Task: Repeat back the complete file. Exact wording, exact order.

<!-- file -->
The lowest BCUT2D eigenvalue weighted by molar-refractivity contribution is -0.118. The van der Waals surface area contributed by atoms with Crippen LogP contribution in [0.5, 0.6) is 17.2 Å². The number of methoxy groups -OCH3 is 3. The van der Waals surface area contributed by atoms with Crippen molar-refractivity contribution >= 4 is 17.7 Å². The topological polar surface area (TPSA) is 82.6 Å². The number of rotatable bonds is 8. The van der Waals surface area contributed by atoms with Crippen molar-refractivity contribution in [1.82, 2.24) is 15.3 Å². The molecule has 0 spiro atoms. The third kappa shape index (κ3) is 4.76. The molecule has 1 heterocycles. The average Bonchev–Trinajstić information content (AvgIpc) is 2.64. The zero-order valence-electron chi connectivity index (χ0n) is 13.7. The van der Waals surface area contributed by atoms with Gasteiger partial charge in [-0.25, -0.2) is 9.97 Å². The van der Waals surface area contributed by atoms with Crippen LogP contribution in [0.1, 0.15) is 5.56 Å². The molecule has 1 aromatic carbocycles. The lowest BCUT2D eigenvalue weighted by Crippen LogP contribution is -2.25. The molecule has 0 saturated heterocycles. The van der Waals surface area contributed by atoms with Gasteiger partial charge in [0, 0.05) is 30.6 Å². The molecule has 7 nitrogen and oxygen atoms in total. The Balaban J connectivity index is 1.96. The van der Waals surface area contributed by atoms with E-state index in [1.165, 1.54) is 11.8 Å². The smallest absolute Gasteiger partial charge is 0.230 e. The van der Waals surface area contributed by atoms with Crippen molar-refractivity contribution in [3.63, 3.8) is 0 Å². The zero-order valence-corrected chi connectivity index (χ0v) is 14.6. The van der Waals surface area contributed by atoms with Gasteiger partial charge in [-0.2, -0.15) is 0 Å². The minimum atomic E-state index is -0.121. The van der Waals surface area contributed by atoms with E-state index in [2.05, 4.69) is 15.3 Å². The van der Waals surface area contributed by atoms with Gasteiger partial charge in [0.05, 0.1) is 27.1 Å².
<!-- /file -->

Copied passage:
The lowest BCUT2D eigenvalue weighted by molar-refractivity contribution is -0.118. The van der Waals surface area contributed by atoms with Crippen LogP contribution in [0.5, 0.6) is 17.2 Å². The number of methoxy groups -OCH3 is 3. The van der Waals surface area contributed by atoms with Crippen molar-refractivity contribution >= 4 is 17.7 Å². The topological polar surface area (TPSA) is 82.6 Å². The number of rotatable bonds is 8. The van der Waals surface area contributed by atoms with Crippen molar-refractivity contribution in [1.82, 2.24) is 15.3 Å². The molecule has 0 spiro atoms. The third kappa shape index (κ3) is 4.76. The molecule has 1 heterocycles. The average Bonchev–Trinajstić information content (AvgIpc) is 2.64. The zero-order valence-electron chi connectivity index (χ0n) is 13.7. The van der Waals surface area contributed by atoms with Gasteiger partial charge in [-0.25, -0.2) is 9.97 Å². The van der Waals surface area contributed by atoms with Crippen LogP contribution in [0.1, 0.15) is 5.56 Å². The molecule has 1 aromatic carbocycles. The lowest BCUT2D eigenvalue weighted by Crippen LogP contribution is -2.25. The molecule has 0 saturated heterocycles. The van der Waals surface area contributed by atoms with Gasteiger partial charge in [0, 0.05) is 30.6 Å². The molecule has 7 nitrogen and oxygen atoms in total. The Balaban J connectivity index is 1.96. The van der Waals surface area contributed by atoms with E-state index in [1.165, 1.54) is 11.8 Å². The smallest absolute Gasteiger partial charge is 0.230 e. The van der Waals surface area contributed by atoms with Crippen molar-refractivity contribution in [3.63, 3.8) is 0 Å². The zero-order valence-corrected chi connectivity index (χ0v) is 14.6. The van der Waals surface area contributed by atoms with Gasteiger partial charge in [-0.2, -0.15) is 0 Å². The minimum atomic E-state index is -0.121. The van der Waals surface area contributed by atoms with E-state index in [2.05, 4.69) is 15.3 Å². The van der Waals surface area contributed by atoms with Gasteiger partial charge in [0.05, 0.1) is 27.1 Å².